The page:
This seems to be an annoying habit (mainly recently, but there’s probably several older examples as well) of the middle book/film in a trilogy. Fade to black. “To be continued”. Come back next year. I guess it’s a likely outcome given advance deals, but it could still be done better. The Empire Strikes Back is rare example of getting it right. Imagine if George Lucas had been run over by a submarine, and Return of the Jedi never happened; sure, we’d want to know how things worked out, but the film doesn’t feel incomplete. It has an ending, albeit “things are bad, but we’re quietly hopeful” rather than triumphant. Hopefully the filmmakers have done the same with Insurgent (I’ve heard it diverges from the book quite a bit, anyway).

So, off to read Allegiant (probably swiftly followed by being vented at by Rose Red).

* Many reviewers (including family & friends) thought the series got progressively worse, and advise against reading the third. We’re gluttons for punishment**, so we decided to anyway.

** Bearing in mind, we thought the Matrix sequels were okay. Not mind-blowing like the first one, but acceptable don’t-think-too-much-about-it entertainment.

*** I’ve mused in a bit more depth about this topic over on my other blog.

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Posted by on April 18, 2015 in Harry Potter, Other


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Role models

“What a great quote! It’s so inspiring! I’m going to use it to undergird my philosophy of life!”

Okay, probably a bit on the nose. But people are influenced (usually subtly) by memorable statements. So it’s important to not only understand them, but also to be aware of who is behind them. In the case of fiction, the character is probably more significant than the author (unless the author is Ayn Rand). “Greed is good”* was never meant to be aspirational, but to highlight the flaws of Gordon Gekko. Similarly “There is no good and evil, there is only power…and those too weak to seek it.” should not be attributed to the author as though they agreed with the sentiment: it’s attributed to Voldemort, a card-carrying supervillain if ever there was.

So, who should Harry Potter (and his readers) look to for moral guidance? There are a large number of characters surrounding him, most of them ostensibly on the side of “good”, but who to trust?** Once you’ve filtered out the obvious baddies, what of the rest? Almost all of them are painted very human—that is to say, while they may present a good example at times, they don’t always get it right. They have flaws. They make mistakes. They exhibit behaviours that you wouldn’t want to emulate. Harry struggles with this dilemma very explicitly: he wants to admire and look up to his father, James, but then discovers what a jerk he was as a teenager***.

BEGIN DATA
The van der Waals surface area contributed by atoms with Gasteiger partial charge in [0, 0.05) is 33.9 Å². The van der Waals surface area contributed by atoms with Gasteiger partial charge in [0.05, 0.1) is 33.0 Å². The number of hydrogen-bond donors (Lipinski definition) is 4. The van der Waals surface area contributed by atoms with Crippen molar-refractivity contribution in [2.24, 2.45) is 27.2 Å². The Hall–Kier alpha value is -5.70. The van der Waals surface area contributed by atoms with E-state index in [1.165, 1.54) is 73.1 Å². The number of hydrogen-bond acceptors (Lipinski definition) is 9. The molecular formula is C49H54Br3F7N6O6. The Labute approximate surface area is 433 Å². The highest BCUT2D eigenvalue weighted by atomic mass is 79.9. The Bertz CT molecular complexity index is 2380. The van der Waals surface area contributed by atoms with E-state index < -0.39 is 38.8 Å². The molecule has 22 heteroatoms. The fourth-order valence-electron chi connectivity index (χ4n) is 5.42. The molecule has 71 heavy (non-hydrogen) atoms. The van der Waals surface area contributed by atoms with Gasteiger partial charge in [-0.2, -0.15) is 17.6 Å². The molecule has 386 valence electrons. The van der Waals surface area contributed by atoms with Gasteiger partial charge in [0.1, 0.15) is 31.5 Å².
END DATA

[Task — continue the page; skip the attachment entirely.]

But throughout the series, Harry is presented as looking up to (even though not always getting on with) one character: Albus etc. etc. Dumbledore. By extension, the reader is encouraged to view Dumbledore as a mentor, hero, and good example. At least, before the revelations of the Deathly Hallows. But even then, Dumbledore appears as a posthumous advisor (with it left open as to whether it’s actually him, or just Harry’s imagination). In a way, though, learning more of his history and his faults makes Dumbledore a better example: we know he’s been there, done that, has struggles that we can relate to, so it reinforces what he says (e.g. “It is important to fight and fight again, and keep fighting, for only then can evil be kept at bay, though never quite eradicated.”).

However, don’t let that stop you analysing any statement, from Dumbledore or anyone else; it’s often interesting to explore nuances and try to figure out how something relates to your given situation. After all, you can have all the good advice in the world, but ultimately you are the one making the choice. “_____ said to do it” isn’t much of a justification, and isn’t going to impress the Judge.

* And yes, I’m aware that this is a paraphrase rather than a direct quote. It’s what everyone remembers him saying, which reinforces the way audiences can be beguiled by a charismatic villain or a snappy-sounding quote.

** Which, in a way, is one of the recurring themes of the series; there are betrayals, spies, doppelgänger and the like in every book.